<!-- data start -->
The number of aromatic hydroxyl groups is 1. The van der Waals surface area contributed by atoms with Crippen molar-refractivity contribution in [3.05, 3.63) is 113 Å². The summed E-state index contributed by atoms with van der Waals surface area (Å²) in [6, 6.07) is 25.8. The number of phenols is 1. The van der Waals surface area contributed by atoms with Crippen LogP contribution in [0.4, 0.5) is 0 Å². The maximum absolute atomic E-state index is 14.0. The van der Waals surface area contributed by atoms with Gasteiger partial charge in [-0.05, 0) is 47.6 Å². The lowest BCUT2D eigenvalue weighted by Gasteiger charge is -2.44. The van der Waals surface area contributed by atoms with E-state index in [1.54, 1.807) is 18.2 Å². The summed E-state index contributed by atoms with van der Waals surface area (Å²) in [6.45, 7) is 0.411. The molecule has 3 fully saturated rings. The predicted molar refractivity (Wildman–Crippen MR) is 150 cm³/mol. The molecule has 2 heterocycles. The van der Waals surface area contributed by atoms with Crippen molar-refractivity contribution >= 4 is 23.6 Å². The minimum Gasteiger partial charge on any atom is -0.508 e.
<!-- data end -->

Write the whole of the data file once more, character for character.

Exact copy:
The number of aromatic hydroxyl groups is 1. The van der Waals surface area contributed by atoms with Crippen molar-refractivity contribution in [3.05, 3.63) is 113 Å². The summed E-state index contributed by atoms with van der Waals surface area (Å²) in [6, 6.07) is 25.8. The number of phenols is 1. The van der Waals surface area contributed by atoms with Crippen LogP contribution in [0.4, 0.5) is 0 Å². The maximum absolute atomic E-state index is 14.0. The van der Waals surface area contributed by atoms with Gasteiger partial charge in [-0.05, 0) is 47.6 Å². The lowest BCUT2D eigenvalue weighted by Gasteiger charge is -2.44. The van der Waals surface area contributed by atoms with E-state index in [1.54, 1.807) is 18.2 Å². The summed E-state index contributed by atoms with van der Waals surface area (Å²) in [6.45, 7) is 0.411. The molecule has 3 fully saturated rings. The predicted molar refractivity (Wildman–Crippen MR) is 150 cm³/mol. The molecule has 2 heterocycles. The van der Waals surface area contributed by atoms with Crippen molar-refractivity contribution >= 4 is 23.6 Å². The minimum Gasteiger partial charge on any atom is -0.508 e.